Low Back Pain and Sciatica and Diskectomy
Effect of Diskectomy on Low Back Pain and Sciatica
A diskectomy is the removal of the protruding disc and part of the backbone and is done to potentially cure some of the pain associated with sciatica. The doctor makes an incision in the back, then a small part of the bone is removed to obtain access to the disc. The disc is then removed to take pressure off the nerve.
In certain cases, the doctor can perform a microdiskectomy to remove a herniated disc. A microdiskectomy is a less invasive procedure. The doctor makes a smaller incision and uses a magnifying instrument to visualize the disc and nerves. However, it is not always possible to do a microdiskectomy.
Research Evidence on Diskectomy
In a randomized clinical trial patients with radicular pain and image-confirmed lumbar intervertebral disc herniation were assigned standard diskectomy or a variety of nonoperative treatments. Over two years, both groups showed substantial improvements. Some secondary outcome analyses favored surgical treatment. There were study limitations that could have influenced the outcome.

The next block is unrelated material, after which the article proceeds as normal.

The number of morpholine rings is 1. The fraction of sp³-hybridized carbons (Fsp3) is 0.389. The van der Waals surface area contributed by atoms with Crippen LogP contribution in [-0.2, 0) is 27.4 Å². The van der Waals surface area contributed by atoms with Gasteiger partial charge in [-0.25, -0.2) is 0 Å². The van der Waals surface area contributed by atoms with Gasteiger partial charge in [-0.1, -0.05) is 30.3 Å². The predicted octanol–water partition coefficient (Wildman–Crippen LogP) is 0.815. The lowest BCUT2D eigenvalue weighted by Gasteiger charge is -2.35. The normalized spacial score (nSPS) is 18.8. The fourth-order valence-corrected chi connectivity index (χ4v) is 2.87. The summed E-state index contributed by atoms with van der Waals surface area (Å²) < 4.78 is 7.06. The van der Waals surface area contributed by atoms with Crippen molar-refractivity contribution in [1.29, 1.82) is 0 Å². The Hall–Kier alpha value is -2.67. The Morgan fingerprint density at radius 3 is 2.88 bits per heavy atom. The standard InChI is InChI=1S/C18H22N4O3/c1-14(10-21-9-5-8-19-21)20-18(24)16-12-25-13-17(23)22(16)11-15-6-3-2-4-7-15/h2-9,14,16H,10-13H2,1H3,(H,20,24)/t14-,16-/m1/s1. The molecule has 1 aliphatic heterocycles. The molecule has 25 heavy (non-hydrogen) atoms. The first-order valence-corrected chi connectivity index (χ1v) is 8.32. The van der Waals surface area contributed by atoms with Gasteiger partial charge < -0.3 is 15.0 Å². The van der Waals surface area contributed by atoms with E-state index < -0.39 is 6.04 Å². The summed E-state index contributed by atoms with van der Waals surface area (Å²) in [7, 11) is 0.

A clinical trial published in 2007 by Peul, et al., studies early versus delayed microdiskectomy. Patients with severe sciatica were randomly assigned to receive early microdiskectomy (within an average of 2.2 weeks) or conservative treatment (ie, combination of rest, physical therapy, and medications) with delayed surgery if necessary. Although after one year there was no difference in pain or disability between the two groups, those patients receiving early surgery reported significantly faster recovery. However, of the patients who were in the delayed group, only 39% eventually required surgery.
Several studies have attempted to look at the effects of surgical diskectomy versus nonoperative treatments (for example, lifestyle changes, dietary changes, and herbal substances to lower inflammation). Many of these studies find that patients improve with either surgical or nonoperative care. Over time, results may be similar for either group, and while there is a trend suggesting that patients improve faster with surgery, the studies have imperfections that limit direct comparison of surgery versus nonoperative treatment.
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